One of the things I love best about reading is that moment you crack the spine of a novel and realize, without a doubt, that the literary adventure on which you’re about to embark will change your life — your entire view of the world. And for me, Markus Zusak’s The Book Thief is exactly one of those books.
Death tells the story of the book thief in question — Liesel Meminger, a young German girl sent to live with Rosa and Hans Hubermann in Molching, Germany during the onset of World War II. Nine-year-old Liesel arrives traumatized following the death of her younger brother and her forced separation from her father, taken away under suspicion of Communist leanings by the Hitler regime, and her mother, whom she sees for the last time stranded on a train platform.
Loud-mouthed and abrasive Rosa immediately sets to work straightening Liesel out, but Hans — or Papa — embraces the young girl, teaching her to read the beloved book she’s carried with her from her brother’s snow-covered grave. As Liesel battles nightmare after nightmare in her new bed in a new town, far from the only home she’s ever known, Hans patiently sits with her each evening, comforting her and playing his beloved accordion. A survivor of “the Great War,” or World War I, Hans has some of his own nightmares to face. And one of those Great War memories eventually comes back to meet him face to face — and ask for his assistance, and safety, during one of the most terrifying times in world history.
As she gets adjusted to her new life slowly, Liesel befriends the Steiners, the family next-door on Himmel Street. Young, ambitious and yellow-haired Rudy Steiner takes an immediate shine to Liesel and the two promptly become both inseparable friends and partners in crime. As Poland is invaded in 1939 and the war begins in earnest, Rudy and Liesel further descend into thievery. It starts with a few dozen apples with the other rebellious kids in the neighborhood — after all, everyone is hungry. Everyone. But Liesel is only interested in quenching her thirst for knowledge, eventually befriending the morose wife of the town mayor. Liesel visits Ilsa Hermann in her mansion on the hill, collecting the washing for her mother, and is able to pour through the thousands of titles in the Hermann library. The book thief is overwhelmed by the sheer possibilities of the stories — and it’s these very stories that calm the terrified residents of Himmel Street as the war reaches home, sending them all into makeshift bomb shelters. And help them say goodbye to their loved ones.
It’s hard for me to even describe this book with any clarity, or string along some sentences to talk about how emotional I am after finishing it. Everything I think of seems inadequate — it can’t possibly do it justice. This is a story about love, fear, loss, death, life, family, friendship, evil and, ultimately, hope. The book is divided into several parts and, as mentioned, Death narrates the entire tale — talking about how haunted he/she is by humans, by their willingness to survive, by the way they somehow endure despite everything. Scenes I can’t imagine seeing — feelings I can’t imagine feeling — losses I can’t believe anyone could face. They’re all in The Book Thief, laid bare but told so poetically tears will spring to your eyes. I absolutely sympathized with Death, the one told by “the Boss” to gather up the souls of the dead and carry them from the wrecked, ruined bodies strewn across Dachau, and Stalingrad, and London.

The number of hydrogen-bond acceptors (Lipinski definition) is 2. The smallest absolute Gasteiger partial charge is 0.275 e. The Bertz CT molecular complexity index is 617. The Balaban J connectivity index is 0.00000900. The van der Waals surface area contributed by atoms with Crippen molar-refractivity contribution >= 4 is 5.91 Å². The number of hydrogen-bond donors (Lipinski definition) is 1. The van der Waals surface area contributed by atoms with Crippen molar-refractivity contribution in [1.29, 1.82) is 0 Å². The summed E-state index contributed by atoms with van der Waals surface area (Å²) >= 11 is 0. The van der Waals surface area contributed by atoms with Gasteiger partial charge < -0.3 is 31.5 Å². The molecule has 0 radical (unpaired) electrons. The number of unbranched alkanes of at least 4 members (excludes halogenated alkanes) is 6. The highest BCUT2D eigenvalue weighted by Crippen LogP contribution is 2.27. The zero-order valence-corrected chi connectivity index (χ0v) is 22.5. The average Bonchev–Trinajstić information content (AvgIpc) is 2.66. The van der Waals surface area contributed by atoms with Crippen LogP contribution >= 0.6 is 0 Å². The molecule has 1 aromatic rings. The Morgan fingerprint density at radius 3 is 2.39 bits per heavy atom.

Five hundred souls . . . I carried them in my fingers, like suitcases. Or I’d throw them over my shoulder. It was only the children I carried in my arms.
I loved the fact that Death would foreshadow the entire story, giving us glimpses of an inevitable future as we read along. It didn’t bother me in the least and, when he explicitly tells us that he’s “ruining the ending” of the story just in the hopes of not catching us unaware, I actually appreciated that. I knew the outcome of the entire novel — knew, more likely than not, who would live and die — but that didn’t ruin it in the slightest for me. I was so emotional upon completing the novel, I was happy I didn’t have to be caught up in a terrible shock for the last 30 pages or so. Although plenty of surprises were still there, I had more time to prepare myself for the end.
And, like Liesel, we are constantly reminded of the power of words — of books. What was Hitler without his rhetoric? As Death and Liesel both point out continually, he was nothing more than a tiny tyrant full of eloquent speeches, someone who tapped into fear and anger and resentment after World War I and exploited every advantage. Liesel recognizes the words’ ability to transform and empower and uses them, too — to help ordinary Germans, and the Jews, too. And one Jew in particular.
I don’t want to this review on a depressing note, though — because The Book Thief was anything but depressing. It was inspiring and emotional to realize the adversity mankind has faced, to see the sorrows some endure and still carry on, to realize that people who stood up in places like the dirty gutters of Himmel Street against unimaginable pain and humiliation must surely have a special place in Heaven — especially if Death has anything to say about it. I finished the book sitting on a swing in my back yard, staring up at the sun on an absolutely perfect early spring day. When I closed the last pages, I leaned over to pet my dog on the head and immediately started counting my blessings. There are many. And novels like The Book Thief help us remember what life is really all about — loving, caring and being together. Helping one another. And I’m going to work a little harder to remember that every day.
Don’t miss this book — don’t skip over it because of the heavy subject matter, or push it to the bottom of the TBR stack because of its sheer heft (576 pages, but trust me — they go fast!). Read it and share it with others. Pass it on and on and on.